Formats available: ebook
Genre: Contemporary romance
Length: 298 pages
Date Released: November 1, 2011
Purchasing Info: Author’s Website, Goodreads, Amazon, Barnes & Noble, Kobo
A chance meeting on the dark winter streets of Pittsburgh brings widow Marilyn Ballard face to face with streetwise young biker Eli Court when he scares off a trio of wannabe gangsters. Later, she returns the favor, rescuing him from a beating, and their encounter becomes a chance to grow and heal from the pain scarring both their lives.
Marilyn’s family disapproves of the relationship because of Eli’s disreputable past, as well as their age difference. That past life–years spent in the deepest cesspools of the city–reaches out to pull Eli back into its depths, and he fears dragging Marilyn down with him. But she refuses to let him face his past enemies alone, even when his vow to protect a young boy exposes the still-open wounds of her heart, and puts them all in danger. Can they build a new life together, or will those long-denied secrets pull them under?
This is a story about two people who rescue each other. And keep on doing it over and over until they can’t resist falling in love, in spite of all the reasons why they supposedly shouldn’t.
Marilyn Ballard is a 39-year-old widow. Most of her family thinks she’s crazy for closing up the suburban house she lived in with her dead husband and moving to a tiny apartment in the city. She’s also started literacy tutoring at an inner-city youth center. The problem is that she forgets to go home at night because there’s nothing there.
Enter Eli Court. He’s 25 and trying to protect the mother of his son from too many bad things on the streets that he’s left behind. He’s not even with her any more, but he helps her out to keep the kid safe. Safer. But when he spots a bunch of would-be muggers glomping onto Marilyn one night, he can’t seem to stop himself from stepping in to save her. Eli doesn’t recognize that saving people is what he does.
She circles back that night because she forgot something, discovers a different bunch of gangbangers beating on Eli with baseball bats and tire irons, and she saves his ass with a judicious amount of horn honking and headlight flashing. In spite of his best attempts to throw her off, she won’t let up until she not only takes him to the nearest hospital, but until she gets him home, too.
She brings him home with her, even after he tries embarrassing her by claiming to be her lover. He wants it to be true. She can’t believe he could mean it. He’s young enough to date her college-age daughter, and she knows it. But he saved her that night, and now it’s her turn to help him with his broken arm and leg.
And she needs to help someone. She needs to matter to someone. She needs to argue with someone. She needs to react to someone and with someone.
And Eli needs someone to give a damn about him. He needs someone to be there for him. And he likes riling her up and watching her blush and stammer. Their age difference doesn’t matter to him.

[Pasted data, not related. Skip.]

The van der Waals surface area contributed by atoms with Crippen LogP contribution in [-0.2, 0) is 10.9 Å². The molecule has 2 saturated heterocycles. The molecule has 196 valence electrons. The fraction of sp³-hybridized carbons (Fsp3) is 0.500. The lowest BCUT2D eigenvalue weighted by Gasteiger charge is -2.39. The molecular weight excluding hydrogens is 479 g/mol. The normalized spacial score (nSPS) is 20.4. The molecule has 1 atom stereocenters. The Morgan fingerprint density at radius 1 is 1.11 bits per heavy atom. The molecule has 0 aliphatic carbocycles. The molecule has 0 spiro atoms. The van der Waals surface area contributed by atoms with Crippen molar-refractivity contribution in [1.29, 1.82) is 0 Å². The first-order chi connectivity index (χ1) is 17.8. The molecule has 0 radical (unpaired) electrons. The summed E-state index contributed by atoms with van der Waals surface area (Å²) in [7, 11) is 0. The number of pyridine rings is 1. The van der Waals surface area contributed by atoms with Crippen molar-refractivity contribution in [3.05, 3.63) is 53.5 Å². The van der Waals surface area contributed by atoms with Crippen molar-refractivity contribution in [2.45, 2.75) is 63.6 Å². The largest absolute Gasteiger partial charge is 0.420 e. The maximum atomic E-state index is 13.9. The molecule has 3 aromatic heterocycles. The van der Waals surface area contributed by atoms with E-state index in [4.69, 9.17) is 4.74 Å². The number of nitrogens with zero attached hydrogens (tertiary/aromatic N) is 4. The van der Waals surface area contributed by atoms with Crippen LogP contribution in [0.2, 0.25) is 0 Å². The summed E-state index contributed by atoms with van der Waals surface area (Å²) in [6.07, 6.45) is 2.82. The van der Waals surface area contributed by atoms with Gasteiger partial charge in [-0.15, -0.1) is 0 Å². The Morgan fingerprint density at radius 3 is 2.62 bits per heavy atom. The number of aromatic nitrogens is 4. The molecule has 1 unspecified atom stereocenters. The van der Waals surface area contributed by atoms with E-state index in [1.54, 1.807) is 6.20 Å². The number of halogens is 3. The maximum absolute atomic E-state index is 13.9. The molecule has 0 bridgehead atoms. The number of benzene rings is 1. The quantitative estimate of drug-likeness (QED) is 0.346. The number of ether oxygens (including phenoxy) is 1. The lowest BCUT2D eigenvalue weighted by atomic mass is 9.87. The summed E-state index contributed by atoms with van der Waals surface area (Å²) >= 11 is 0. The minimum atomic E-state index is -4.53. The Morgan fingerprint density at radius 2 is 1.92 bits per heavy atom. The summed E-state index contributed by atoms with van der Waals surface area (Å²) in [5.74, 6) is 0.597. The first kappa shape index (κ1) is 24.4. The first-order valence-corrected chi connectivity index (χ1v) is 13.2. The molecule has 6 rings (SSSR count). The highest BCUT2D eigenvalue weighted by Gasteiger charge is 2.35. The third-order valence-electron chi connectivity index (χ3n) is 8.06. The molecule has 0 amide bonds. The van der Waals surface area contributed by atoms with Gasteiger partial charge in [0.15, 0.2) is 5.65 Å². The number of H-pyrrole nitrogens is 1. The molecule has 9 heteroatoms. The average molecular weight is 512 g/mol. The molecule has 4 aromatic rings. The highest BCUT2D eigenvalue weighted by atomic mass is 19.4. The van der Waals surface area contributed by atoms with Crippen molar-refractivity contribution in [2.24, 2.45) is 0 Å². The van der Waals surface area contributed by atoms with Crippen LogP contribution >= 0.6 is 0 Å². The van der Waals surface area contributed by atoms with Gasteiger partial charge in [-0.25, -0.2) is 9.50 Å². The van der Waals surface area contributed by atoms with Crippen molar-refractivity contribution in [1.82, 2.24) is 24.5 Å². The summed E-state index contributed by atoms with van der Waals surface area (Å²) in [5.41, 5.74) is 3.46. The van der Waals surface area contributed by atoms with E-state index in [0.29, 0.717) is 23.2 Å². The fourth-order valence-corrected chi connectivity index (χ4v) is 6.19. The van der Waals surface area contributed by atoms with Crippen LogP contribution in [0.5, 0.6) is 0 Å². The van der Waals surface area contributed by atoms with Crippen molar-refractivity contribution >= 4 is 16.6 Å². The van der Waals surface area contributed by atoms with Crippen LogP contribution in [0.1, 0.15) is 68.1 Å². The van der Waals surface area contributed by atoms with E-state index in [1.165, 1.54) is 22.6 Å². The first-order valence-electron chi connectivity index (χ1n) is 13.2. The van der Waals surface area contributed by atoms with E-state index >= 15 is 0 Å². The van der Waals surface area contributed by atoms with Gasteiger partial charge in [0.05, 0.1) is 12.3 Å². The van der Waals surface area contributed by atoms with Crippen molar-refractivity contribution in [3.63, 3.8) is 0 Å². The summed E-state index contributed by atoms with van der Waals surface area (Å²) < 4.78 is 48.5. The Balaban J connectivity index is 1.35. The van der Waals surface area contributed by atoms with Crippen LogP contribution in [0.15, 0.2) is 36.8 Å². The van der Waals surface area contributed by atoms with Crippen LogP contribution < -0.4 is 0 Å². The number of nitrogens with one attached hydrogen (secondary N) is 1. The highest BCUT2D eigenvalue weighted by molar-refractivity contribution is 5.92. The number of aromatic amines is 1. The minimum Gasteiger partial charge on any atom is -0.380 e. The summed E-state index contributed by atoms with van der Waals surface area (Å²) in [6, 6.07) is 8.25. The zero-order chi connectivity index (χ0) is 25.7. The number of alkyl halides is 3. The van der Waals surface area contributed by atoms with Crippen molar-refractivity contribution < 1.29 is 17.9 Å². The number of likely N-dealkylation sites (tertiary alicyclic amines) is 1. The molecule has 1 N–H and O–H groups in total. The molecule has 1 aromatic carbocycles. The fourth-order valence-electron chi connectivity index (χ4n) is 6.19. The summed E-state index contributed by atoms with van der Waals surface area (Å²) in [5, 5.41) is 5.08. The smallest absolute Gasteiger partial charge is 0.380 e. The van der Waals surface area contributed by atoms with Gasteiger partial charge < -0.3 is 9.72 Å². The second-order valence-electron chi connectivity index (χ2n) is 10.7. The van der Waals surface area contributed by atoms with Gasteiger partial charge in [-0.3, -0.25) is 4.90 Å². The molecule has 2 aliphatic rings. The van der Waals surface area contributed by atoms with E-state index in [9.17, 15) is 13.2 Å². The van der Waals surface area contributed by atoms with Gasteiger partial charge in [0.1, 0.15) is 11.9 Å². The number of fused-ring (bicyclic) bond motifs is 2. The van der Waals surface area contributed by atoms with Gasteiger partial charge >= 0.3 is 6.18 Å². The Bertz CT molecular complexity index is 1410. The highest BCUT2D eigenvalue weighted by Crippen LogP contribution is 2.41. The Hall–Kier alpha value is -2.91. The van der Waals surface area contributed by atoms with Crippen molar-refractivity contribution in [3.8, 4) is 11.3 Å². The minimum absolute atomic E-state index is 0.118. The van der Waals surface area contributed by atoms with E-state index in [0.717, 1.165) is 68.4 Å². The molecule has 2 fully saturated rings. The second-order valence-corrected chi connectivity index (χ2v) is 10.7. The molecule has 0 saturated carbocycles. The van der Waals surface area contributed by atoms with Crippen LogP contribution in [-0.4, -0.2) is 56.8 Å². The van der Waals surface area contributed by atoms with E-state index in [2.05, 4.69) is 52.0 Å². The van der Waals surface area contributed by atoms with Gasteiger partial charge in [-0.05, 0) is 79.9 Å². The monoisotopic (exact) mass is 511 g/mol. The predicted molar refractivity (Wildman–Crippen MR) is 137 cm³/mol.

But all of it matters to her family. Even though all that’s happening is that she is helping him, everyone reacts as though something obscene is going on–as if something could be going on. Both Marilyn and Eli are over the age of consent, and both are single. Marilyn has been a widow for 4 years. It should be her business, but it’s not.
Everyone interferes and does it badly and nastily and destructively. No one can hurt you like family, and Marilyn’s does nothing but prove that. Eli supports her, and she supports him.
As Eli physically heals, both he and Marilyn reveal secrets to each other that help to explain why this relationship can and should work. Even as more and more outside forces try to tear them apart–one way or another.
Escape Rating B+: This was an amazingly solid romance that did a terrific job of selling the reason why these two people made sense together.
Any time there’s a significant age difference between the hero and heroine, whichever direction it goes, the author has to handle (or should) how the couple deals with the experience gap. This is particularly true when the woman is older. In real life, this has to happen either way, but in a romance, it frequently gets glossed over if the man is older, but highlighted if the woman is older. Eli’s life has been hard in ways that have made him not just mature for his age, but have given him a ton of tough crap to deal with. (Laura Leone’s Fallen from Grace tackles this same problem in a similar fashion, Donna McDonald’s Dating a Cougar gives her hero a military career-ending injury to “toughen him up”. Both stories are awesome, but Fallen goes dark and Cougar goes for the laughs.)
One part of the story that was difficult to read was the way that Marilyn’s family reacted to Eli’s presence in her life before their relationship took a romantic turn. Except for her brother Joey, the entire family was belittling, demeaning, nasty, rude…I could go on and on and not get close to how rotten they were. Their collective reaction was beyond over-the-top, and it didn’t feel like it was explained by anything in the story.
Both Marilyn and Eli each had a big secret. Eli’s secret was pretty obvious but the way it came out added emotional depth to the story. Marilyn’s secret just about knocked me over. It’s one that makes you re-think everything.